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· 9 min read
James Moore

Datatypes in SQLite are handled differently than pretty much every other popular relational database.

How is it different?

Well, SQLite uses a flexible, dynamic type system, whereas the other popular relational databases use a strict, static type system.

What does this mean to developers?

Watch this video to learn more.

· 17 min read
James Moore

SQLite is really easy to start using, you just need to add the library to your project and start issuing SQL statements.

Now, because it's so easy to start using SQLite, it might feel like it's configuration free, but that's not exactly true.

There are a few key configurations you should be familiar with, and in this video we'll look at one of the most important configuration options, the journal_mode option.

· 9 min read
James Moore

If you use a client/server based database (Postgres, MySQL etc) with tools like Object-Relational Mapper (ORM) or GraphQL, then your system is likely susceptible to the N+1 problem.

But did you know that not all databases are susceptible to the N+1 problem?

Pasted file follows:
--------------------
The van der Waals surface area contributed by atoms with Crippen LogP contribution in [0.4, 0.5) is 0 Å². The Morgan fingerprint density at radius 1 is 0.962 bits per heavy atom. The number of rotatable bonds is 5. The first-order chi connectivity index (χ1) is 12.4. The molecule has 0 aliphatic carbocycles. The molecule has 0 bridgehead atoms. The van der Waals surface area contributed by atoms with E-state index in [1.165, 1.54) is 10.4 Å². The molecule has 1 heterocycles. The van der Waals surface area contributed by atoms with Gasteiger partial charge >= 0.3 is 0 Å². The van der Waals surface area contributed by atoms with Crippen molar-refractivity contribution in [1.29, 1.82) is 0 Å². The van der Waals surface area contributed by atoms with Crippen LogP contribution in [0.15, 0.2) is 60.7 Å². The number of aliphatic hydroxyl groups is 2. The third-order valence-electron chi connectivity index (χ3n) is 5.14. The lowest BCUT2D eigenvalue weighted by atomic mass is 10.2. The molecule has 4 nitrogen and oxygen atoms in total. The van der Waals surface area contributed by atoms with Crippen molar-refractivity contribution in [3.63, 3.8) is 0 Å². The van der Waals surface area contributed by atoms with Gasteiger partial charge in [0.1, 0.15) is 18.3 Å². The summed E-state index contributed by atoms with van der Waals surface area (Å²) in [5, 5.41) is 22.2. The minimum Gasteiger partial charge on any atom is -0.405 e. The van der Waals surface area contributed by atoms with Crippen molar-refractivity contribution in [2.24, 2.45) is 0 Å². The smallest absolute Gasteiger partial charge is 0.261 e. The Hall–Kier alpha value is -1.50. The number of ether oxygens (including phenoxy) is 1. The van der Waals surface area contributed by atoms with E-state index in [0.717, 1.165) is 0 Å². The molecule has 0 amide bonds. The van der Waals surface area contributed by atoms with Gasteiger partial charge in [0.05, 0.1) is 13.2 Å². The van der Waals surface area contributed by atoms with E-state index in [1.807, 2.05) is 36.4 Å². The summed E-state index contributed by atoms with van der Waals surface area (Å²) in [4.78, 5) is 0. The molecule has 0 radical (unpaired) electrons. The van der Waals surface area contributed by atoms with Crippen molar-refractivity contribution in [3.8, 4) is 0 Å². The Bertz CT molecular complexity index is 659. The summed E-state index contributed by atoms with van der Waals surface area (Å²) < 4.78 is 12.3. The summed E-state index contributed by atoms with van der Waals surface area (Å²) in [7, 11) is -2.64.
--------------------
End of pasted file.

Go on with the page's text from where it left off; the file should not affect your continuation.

For example, SQLite doesn't experience the N+1 problem.

· 10 min read
James Moore

When you're at the beginning of a new software project, there's a question you should ask yourself, which is:

What architecture should you use for your application?
client/server or local or ...

Odds are, you probably don't explicitly ask this architecture question anymore, because you intuitively know the answer, which is almost always client/server right?

· 5 min read
Michael Tanenbaum

Compute needs are rapidly growing, and individual CPU speeds have not kept pace with that increase. The simple fact is they aren’t ever going to be able to - we face the everpresent constraint of the speed of light, regardless of how many transistors we can cram onto a chip. Sure, stacking CPU cores solves the raw processing needs, but just cobbling more cores into a single server can’t provide the redundancy for zero-downtime or the scale for massive computing jobs.

· 5 min read
Michael Tanenbaum

When we consider “the Edge,” it can be easy to forget that the edge is you. It’s your data. It’s your phone, your laptop, your wireless headphones, your smart tv, your browser tab.